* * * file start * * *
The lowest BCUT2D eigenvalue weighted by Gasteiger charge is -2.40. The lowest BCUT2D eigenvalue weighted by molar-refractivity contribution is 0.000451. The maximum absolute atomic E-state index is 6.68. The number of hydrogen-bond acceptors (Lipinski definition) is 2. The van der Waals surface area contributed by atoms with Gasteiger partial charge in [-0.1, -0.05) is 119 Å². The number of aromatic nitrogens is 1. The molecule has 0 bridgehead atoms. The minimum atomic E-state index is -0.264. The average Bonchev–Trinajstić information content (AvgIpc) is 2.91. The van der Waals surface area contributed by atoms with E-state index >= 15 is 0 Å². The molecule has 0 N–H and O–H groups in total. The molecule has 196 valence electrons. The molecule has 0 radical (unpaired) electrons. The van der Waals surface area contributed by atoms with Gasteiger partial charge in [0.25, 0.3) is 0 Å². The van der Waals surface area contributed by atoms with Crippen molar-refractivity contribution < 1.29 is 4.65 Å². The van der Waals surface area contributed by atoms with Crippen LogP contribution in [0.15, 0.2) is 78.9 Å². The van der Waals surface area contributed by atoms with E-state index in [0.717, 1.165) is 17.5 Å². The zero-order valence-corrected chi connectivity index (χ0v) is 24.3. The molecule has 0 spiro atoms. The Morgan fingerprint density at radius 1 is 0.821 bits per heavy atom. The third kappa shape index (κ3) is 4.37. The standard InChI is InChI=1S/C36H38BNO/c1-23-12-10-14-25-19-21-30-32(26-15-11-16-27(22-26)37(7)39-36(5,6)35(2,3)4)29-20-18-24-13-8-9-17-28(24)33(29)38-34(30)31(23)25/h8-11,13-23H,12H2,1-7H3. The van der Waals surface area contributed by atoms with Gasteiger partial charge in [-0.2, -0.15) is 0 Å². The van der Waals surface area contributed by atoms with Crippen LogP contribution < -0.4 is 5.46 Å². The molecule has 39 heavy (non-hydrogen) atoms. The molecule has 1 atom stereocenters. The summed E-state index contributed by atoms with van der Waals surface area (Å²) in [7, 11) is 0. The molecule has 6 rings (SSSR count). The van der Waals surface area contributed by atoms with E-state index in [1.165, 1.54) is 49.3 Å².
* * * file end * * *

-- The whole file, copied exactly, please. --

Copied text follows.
The lowest BCUT2D eigenvalue weighted by Gasteiger charge is -2.40. The lowest BCUT2D eigenvalue weighted by molar-refractivity contribution is 0.000451. The maximum absolute atomic E-state index is 6.68. The number of hydrogen-bond acceptors (Lipinski definition) is 2. The van der Waals surface area contributed by atoms with Gasteiger partial charge in [-0.1, -0.05) is 119 Å². The number of aromatic nitrogens is 1. The molecule has 0 bridgehead atoms. The minimum atomic E-state index is -0.264. The average Bonchev–Trinajstić information content (AvgIpc) is 2.91. The van der Waals surface area contributed by atoms with E-state index >= 15 is 0 Å². The molecule has 0 N–H and O–H groups in total. The molecule has 196 valence electrons. The molecule has 0 radical (unpaired) electrons. The van der Waals surface area contributed by atoms with Gasteiger partial charge in [0.25, 0.3) is 0 Å². The van der Waals surface area contributed by atoms with Crippen molar-refractivity contribution < 1.29 is 4.65 Å². The van der Waals surface area contributed by atoms with Crippen LogP contribution in [0.15, 0.2) is 78.9 Å². The van der Waals surface area contributed by atoms with E-state index in [0.717, 1.165) is 17.5 Å². The zero-order valence-corrected chi connectivity index (χ0v) is 24.3. The molecule has 0 spiro atoms. The Morgan fingerprint density at radius 1 is 0.821 bits per heavy atom. The third kappa shape index (κ3) is 4.37. The standard InChI is InChI=1S/C36H38BNO/c1-23-12-10-14-25-19-21-30-32(26-15-11-16-27(22-26)37(7)39-36(5,6)35(2,3)4)29-20-18-24-13-8-9-17-28(24)33(29)38-34(30)31(23)25/h8-11,13-23H,12H2,1-7H3. The van der Waals surface area contributed by atoms with Gasteiger partial charge in [-0.2, -0.15) is 0 Å². The van der Waals surface area contributed by atoms with Crippen LogP contribution < -0.4 is 5.46 Å². The molecule has 39 heavy (non-hydrogen) atoms. The molecule has 1 atom stereocenters. The summed E-state index contributed by atoms with van der Waals surface area (Å²) in [7, 11) is 0. The molecule has 6 rings (SSSR count). The van der Waals surface area contributed by atoms with E-state index in [1.165, 1.54) is 49.3 Å².